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Hyperkinetic movement disorders of facial and neck muscles such as blepharospasm, hemifacial spasm, facial myokimia, and cervical dystonia have rarely been associated with unilateral brainstem or posterior fossa pathologies. We report a case of unilateral cervicofacial dyskinesias due to an ipsilateral petroclival meningioma.
A 32 year old left handed woman complained about left sided facial dysaesthesia of the upper quadrant of her face for 1 year. In addition she had intermittent ipsilateral headache. A left sided facial palsy and hypogeusia developed. When progressive hearing loss and persistent ipsilateral tinnitus occurred she sought medical advice. She was referred to our department for further treatment after a large tumour in the left cerebellopontine angle had been demonstrated by MRI. On admission, the left corneal reflex was absent. There was marked hypoaesthesia of the first two divisions of the left trigeminal nerve and a mild left facial palsy. There was also hypogeusia of the left half of the tongue. Speech was slightly dysarthric. During examination dystonic and choreic movements of the left facial muscles were seen. The dystonic grimacing increased when the patient was being observed. There were also intermittent jerky dystonic head movements with turning of the head to the left, associated with slight elevation of the left shoulder. The facial movement disorder was clearly different from hemifacial spasm. There were no tonic or clonic synchronous contractions of facial muscles and no signs of involuntary coactivation. The patient barely noted the dyskinesias. Audiometry showed a hearing threshold at 30 Db on the left side and lack of stapedius reflex on the left side. Oculovestibular response to caloric stimulation was decreased on the left side. Furthermore, there was mild left dysdiadochokinesia.
Neurography of the facial nerve was normal on both sides. Needle myography of the left frontalis and orbiculari oculis did not show signs of denervation.
An MRI study showed a large gadolinium enhancing tumour within the left cerebellopontine angle extending to the cavum Meckeli with marked displacement of the brainstem to the contralateral side (figure A and B). Cerebral angiography showed a discrete blush of the tumour as typically seen in meningiomas. The tumour was totally removed by a combined transpetrosal supratentorial and infratentorial presigmoidal approach. The postoperative course was uneventful and there were no new deficits. The facial palsy improved slightly as well as the trigeminal hypoaesthesia. Audiometry remained unchanged. Postoperative imaging showed no residual tumour and the displacement of the brain stem within the posterior fossa had resolved (figure C). Marked improvement of the left sided craniofacial dyskinesias occurred during the next weeks.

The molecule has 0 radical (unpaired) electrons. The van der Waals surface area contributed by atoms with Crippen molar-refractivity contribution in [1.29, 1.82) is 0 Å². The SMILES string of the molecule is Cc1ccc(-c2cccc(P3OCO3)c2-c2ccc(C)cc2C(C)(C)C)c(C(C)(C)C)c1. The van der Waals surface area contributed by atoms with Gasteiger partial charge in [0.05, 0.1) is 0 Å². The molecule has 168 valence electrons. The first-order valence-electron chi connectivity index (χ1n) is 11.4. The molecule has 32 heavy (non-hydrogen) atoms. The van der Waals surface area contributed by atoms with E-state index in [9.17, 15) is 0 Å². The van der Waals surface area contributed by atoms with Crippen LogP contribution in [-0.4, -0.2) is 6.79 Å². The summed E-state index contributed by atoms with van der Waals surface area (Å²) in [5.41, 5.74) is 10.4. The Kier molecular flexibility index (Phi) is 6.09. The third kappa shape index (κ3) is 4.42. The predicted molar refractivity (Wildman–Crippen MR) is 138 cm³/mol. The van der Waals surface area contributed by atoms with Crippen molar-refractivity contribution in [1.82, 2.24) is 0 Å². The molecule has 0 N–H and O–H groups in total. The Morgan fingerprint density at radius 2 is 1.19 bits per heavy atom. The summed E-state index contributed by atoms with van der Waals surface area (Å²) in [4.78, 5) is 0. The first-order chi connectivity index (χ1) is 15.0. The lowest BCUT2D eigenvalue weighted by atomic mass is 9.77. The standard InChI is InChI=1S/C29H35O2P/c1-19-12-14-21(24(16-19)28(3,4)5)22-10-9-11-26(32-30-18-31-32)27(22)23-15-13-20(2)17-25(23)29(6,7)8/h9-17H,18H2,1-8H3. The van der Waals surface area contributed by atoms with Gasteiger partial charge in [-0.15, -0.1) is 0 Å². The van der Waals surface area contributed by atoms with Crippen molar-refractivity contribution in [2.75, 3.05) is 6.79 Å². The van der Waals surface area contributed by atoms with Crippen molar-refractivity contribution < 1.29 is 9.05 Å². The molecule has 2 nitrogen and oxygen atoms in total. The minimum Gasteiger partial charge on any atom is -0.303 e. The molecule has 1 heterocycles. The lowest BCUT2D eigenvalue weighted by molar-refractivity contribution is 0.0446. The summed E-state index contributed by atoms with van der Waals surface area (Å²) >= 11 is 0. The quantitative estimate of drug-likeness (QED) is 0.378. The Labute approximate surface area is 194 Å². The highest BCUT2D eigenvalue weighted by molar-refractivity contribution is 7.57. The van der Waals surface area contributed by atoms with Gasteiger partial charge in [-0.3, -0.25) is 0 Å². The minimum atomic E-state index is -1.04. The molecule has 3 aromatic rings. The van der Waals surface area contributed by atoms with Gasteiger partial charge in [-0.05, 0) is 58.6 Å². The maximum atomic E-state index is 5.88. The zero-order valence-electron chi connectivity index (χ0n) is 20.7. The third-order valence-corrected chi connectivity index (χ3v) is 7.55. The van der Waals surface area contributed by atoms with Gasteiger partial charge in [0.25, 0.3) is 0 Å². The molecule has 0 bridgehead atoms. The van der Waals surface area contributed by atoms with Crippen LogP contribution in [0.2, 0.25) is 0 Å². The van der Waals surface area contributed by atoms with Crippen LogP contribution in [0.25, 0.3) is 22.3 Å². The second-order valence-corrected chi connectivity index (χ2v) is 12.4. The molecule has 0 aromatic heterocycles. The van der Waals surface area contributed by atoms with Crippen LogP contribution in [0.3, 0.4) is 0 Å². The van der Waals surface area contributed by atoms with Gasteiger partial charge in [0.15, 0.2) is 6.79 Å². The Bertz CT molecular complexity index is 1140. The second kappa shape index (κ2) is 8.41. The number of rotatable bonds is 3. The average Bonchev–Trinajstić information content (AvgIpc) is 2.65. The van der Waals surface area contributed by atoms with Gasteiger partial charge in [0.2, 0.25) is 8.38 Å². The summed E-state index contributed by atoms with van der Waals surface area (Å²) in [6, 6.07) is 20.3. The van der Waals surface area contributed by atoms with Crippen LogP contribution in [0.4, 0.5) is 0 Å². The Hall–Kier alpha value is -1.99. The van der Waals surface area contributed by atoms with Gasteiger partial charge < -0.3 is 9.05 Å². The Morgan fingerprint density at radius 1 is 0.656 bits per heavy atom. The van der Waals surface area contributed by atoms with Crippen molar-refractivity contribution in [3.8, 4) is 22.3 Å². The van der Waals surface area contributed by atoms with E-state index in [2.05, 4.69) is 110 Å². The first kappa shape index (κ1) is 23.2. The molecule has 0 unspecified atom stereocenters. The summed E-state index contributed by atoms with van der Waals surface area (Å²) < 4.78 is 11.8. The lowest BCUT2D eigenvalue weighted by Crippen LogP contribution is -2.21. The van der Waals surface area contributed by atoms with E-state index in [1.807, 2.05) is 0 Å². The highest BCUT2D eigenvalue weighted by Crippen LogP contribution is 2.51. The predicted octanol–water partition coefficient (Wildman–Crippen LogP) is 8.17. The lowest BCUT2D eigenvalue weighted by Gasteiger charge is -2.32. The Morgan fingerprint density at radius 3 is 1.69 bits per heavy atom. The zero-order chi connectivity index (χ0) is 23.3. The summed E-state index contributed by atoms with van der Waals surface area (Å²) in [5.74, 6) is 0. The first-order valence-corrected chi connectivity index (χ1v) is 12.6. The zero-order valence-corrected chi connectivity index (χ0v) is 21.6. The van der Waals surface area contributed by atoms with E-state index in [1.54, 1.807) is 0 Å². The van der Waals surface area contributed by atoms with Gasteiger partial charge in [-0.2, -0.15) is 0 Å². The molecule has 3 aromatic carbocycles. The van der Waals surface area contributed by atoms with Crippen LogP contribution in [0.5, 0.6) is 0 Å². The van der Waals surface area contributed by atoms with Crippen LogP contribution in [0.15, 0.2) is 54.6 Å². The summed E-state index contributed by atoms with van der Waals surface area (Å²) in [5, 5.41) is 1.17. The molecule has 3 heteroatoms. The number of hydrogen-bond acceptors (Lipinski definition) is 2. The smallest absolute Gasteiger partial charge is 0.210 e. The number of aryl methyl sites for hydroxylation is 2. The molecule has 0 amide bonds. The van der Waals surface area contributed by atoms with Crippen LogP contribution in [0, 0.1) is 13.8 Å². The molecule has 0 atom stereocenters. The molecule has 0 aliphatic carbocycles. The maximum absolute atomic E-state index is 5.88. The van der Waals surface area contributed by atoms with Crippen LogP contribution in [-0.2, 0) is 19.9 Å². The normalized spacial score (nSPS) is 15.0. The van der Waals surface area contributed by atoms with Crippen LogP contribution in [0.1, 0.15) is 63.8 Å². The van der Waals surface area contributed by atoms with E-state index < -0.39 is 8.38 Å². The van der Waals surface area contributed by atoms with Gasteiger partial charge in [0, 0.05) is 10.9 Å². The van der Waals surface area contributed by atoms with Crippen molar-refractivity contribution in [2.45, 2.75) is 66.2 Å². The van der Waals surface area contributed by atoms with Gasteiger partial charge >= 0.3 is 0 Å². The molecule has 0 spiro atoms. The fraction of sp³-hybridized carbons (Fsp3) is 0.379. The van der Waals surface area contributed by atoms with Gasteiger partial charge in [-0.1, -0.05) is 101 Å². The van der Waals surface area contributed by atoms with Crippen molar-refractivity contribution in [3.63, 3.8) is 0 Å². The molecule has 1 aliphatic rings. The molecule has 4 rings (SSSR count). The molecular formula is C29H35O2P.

The postoperative improvement of the dystonic and choreic grimacing and the cervical dystonia indicates a causal association between the petroclival meningioma and the segmental hyperkinetic movement disorder. Such a relation is supported also by the absence of a family history of movement disorders and the absence of previous exposure to neuroleptic medication. Hyperkinetic movement disorders due to tumours of the brainstem or of the posterior fossa have been reported only rarely. Asymmetric blepharospasm was recently found in a patient with an ipsilateral mesencephalic cyst.1Hemifacial spasm was seen in patients with acoustic neurinomas, meningiomas, and epidermoid tumours of the cerebellopontine angle.2 Acoustic neurinomas and anaplastic pontocerebellar glioma can be associated with facial myokymia and spastic paretic facial contracture.3 Also, cervical dystonia due to tumours of the cerebellopontine angle have been reported recently.4
The pathophysiological mechanisms responsible for dystonic movement disorders caused by structural or functional lesions of the brainstem are not fully understood. The possibility of denervation supersensitivity of cranial nerve nuclei has been proposed previously. Alternatively, enhanced excitability of brainstem interneurons has been suggested. This pathophysiological mechanism is supported by the findings of blink reflex studies in patients with blepharospasm, spasmodic dysphonia, and cervical dystonia. Tolosaet al found significantly less inhibition of the test stimulus polysynaptic late response and marked enhancement of the recovery curve of the late response under such conditions compared with the response in healthy subjects.5
Our case provides further evidence that functional impairment by compression and distortion of the brain stem may cause hyperkinetic cervicofacial movement disorders. It is important to know that such movement disorders are accessible to surgical treatment of the underlying pathology. Therefore, patients with cranial or cervical dystonia or choreic dyskinesia should undergo MR imaging to rule out a surgically treatable cause.